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Operator [14]

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Our next question comes from Saket Kalia with Barclays.

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Saket Kalia, Barclays Bank PLC, Research Division - Senior Analyst [15]

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Kristian, maybe for you, a bit of a mechanical question. But can you just talk a little bit about ramped deals? We talked about them a little bit last quarter. You've talked a little bit about sort of the back half strength that we should see in ARR for a variety of reasons. It sounds like ramp deals are part of it. Can you just touch on what parts of the business are you seeing these types of deals, these ramp deals? And then just for the benefit of the broader group, can you just talk about how they impact ARR at sort of different points in that ramp? Does that make sense?

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Kristian P. Talvitie, PTC Inc. - Executive VP & CFO [16]

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Yes. Sure, Saket. It's a good question. So thanks. If we just delve into the mechanics of it, how ramp deals impact ARR is we will add things to ARR on start date of the contract, right? Not book date. Start date. And in the case of a ramp deal, where you have in essence kind of multiple start dates that you have year 1 of, whatever, 100,000...

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Saket Kalia, Barclays Bank PLC, Research Division - Senior Analyst [17]

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Yes. Can I give an example and then you talk about the mechanics?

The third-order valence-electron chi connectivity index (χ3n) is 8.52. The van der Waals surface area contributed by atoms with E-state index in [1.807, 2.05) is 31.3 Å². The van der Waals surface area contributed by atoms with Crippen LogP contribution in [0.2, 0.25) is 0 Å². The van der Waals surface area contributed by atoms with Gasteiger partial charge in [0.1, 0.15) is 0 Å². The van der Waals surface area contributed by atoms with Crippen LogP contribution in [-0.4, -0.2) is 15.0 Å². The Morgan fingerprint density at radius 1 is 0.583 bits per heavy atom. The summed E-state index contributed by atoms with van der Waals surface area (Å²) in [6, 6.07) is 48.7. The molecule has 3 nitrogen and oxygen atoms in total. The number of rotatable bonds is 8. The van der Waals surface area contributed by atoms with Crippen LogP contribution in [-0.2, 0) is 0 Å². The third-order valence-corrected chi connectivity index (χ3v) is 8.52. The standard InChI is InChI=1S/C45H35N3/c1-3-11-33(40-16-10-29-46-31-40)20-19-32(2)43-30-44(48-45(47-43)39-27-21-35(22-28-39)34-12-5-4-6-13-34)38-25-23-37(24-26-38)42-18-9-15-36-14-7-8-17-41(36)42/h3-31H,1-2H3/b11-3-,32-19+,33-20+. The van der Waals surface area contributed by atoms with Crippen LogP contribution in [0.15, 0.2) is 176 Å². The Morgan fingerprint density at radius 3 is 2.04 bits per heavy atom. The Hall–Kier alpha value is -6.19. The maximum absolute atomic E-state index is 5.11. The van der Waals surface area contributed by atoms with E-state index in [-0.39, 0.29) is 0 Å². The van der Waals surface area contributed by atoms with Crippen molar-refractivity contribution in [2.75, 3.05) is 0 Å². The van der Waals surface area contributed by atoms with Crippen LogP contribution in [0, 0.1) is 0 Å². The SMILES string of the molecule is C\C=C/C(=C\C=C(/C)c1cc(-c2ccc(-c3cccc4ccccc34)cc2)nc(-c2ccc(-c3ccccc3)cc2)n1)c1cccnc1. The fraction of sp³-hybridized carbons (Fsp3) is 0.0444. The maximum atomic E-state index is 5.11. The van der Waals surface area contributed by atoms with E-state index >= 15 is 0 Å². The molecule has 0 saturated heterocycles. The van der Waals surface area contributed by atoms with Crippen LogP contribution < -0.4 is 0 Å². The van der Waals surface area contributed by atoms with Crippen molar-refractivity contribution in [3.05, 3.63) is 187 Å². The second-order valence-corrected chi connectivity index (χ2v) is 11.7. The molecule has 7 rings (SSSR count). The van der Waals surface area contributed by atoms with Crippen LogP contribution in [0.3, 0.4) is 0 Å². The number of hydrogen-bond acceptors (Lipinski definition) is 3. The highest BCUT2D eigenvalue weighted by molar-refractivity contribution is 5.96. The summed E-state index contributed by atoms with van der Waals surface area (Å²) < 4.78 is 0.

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Kristian P. Talvitie, PTC Inc. - Executive VP & CFO [18]

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Sure.

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Saket Kalia, Barclays Bank PLC, Research Division - Senior Analyst [19]

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Let me just lay out an example. Let's say a customer loves our smart factory solution, and they have 20 factories. And so they say, I want to really understand what is going to cost me across all 20 factories. So I'd like to negotiate a deal for 20 factories. But I can only get about 5 deployed in the first year. Let's say, another 5 in the second year. And 10 in the third year.

So they're going to do a ramp, that's a commitment: the 5 the first year; 5 plus 5, the second year; and 5 plus 5 plus 10, the third year. So that's the ramp of the commitment, how many units added.

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Kristian P. Talvitie, PTC Inc. - Executive VP & CFO [20]

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And so the way that, that would flow into ARR is we would take the first 5 factories' worth in year 1. In, say, year 2, when the next 5 comes on, we would take the incremental 5 factories. And then in the third year, we would take the incremental 10. So that's the mechanics of it. ARR flows in on start date of the contractual commitment.

In terms of where we're seeing ramp deals, we see, I would say, more of them in the Growth product group, IoT, AR. And then we still actually do see some in Core as well, but to a lesser extent, and the least extent in any of the FSG products.

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Operator [21]